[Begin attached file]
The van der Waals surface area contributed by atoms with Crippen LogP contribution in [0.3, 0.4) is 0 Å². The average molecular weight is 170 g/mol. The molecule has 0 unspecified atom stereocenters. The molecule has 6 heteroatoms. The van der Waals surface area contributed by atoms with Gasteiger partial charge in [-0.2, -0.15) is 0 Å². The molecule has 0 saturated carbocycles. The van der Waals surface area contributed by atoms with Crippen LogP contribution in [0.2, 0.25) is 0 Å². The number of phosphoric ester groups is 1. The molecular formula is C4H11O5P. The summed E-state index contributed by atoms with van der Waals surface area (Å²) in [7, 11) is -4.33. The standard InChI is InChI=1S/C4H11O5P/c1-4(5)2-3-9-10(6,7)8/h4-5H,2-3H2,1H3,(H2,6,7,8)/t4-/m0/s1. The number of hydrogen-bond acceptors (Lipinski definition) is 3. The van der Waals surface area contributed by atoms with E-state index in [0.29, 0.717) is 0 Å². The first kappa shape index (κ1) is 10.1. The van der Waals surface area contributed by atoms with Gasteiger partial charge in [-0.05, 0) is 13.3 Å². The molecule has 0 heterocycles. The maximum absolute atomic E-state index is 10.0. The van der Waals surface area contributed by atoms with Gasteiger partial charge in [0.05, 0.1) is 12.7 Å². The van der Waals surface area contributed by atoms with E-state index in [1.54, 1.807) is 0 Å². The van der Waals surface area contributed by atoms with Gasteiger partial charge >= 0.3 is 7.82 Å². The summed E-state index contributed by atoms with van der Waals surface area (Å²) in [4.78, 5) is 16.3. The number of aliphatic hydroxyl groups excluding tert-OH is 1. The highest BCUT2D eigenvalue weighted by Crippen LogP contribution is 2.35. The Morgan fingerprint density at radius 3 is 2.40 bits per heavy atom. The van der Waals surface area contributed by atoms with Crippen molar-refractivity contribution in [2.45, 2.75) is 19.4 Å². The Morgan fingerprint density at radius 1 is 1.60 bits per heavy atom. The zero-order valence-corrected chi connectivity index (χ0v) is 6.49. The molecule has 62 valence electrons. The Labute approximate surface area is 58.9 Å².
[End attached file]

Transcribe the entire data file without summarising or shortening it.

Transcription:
The van der Waals surface area contributed by atoms with Crippen LogP contribution in [0.3, 0.4) is 0 Å². The average molecular weight is 170 g/mol. The molecule has 0 unspecified atom stereocenters. The molecule has 6 heteroatoms. The van der Waals surface area contributed by atoms with Gasteiger partial charge in [-0.2, -0.15) is 0 Å². The molecule has 0 saturated carbocycles. The van der Waals surface area contributed by atoms with Crippen LogP contribution in [0.2, 0.25) is 0 Å². The number of phosphoric ester groups is 1. The molecular formula is C4H11O5P. The summed E-state index contributed by atoms with van der Waals surface area (Å²) in [7, 11) is -4.33. The standard InChI is InChI=1S/C4H11O5P/c1-4(5)2-3-9-10(6,7)8/h4-5H,2-3H2,1H3,(H2,6,7,8)/t4-/m0/s1. The number of hydrogen-bond acceptors (Lipinski definition) is 3. The van der Waals surface area contributed by atoms with E-state index in [0.29, 0.717) is 0 Å². The first kappa shape index (κ1) is 10.1. The van der Waals surface area contributed by atoms with Gasteiger partial charge in [-0.05, 0) is 13.3 Å². The molecule has 0 heterocycles. The maximum absolute atomic E-state index is 10.0. The van der Waals surface area contributed by atoms with Gasteiger partial charge in [0.05, 0.1) is 12.7 Å². The van der Waals surface area contributed by atoms with E-state index in [1.54, 1.807) is 0 Å². The van der Waals surface area contributed by atoms with Gasteiger partial charge >= 0.3 is 7.82 Å². The summed E-state index contributed by atoms with van der Waals surface area (Å²) in [4.78, 5) is 16.3. The number of aliphatic hydroxyl groups excluding tert-OH is 1. The highest BCUT2D eigenvalue weighted by Crippen LogP contribution is 2.35. The Morgan fingerprint density at radius 3 is 2.40 bits per heavy atom. The van der Waals surface area contributed by atoms with Crippen molar-refractivity contribution in [2.45, 2.75) is 19.4 Å². The Morgan fingerprint density at radius 1 is 1.60 bits per heavy atom. The zero-order valence-corrected chi connectivity index (χ0v) is 6.49. The molecule has 62 valence electrons. The Labute approximate surface area is 58.9 Å².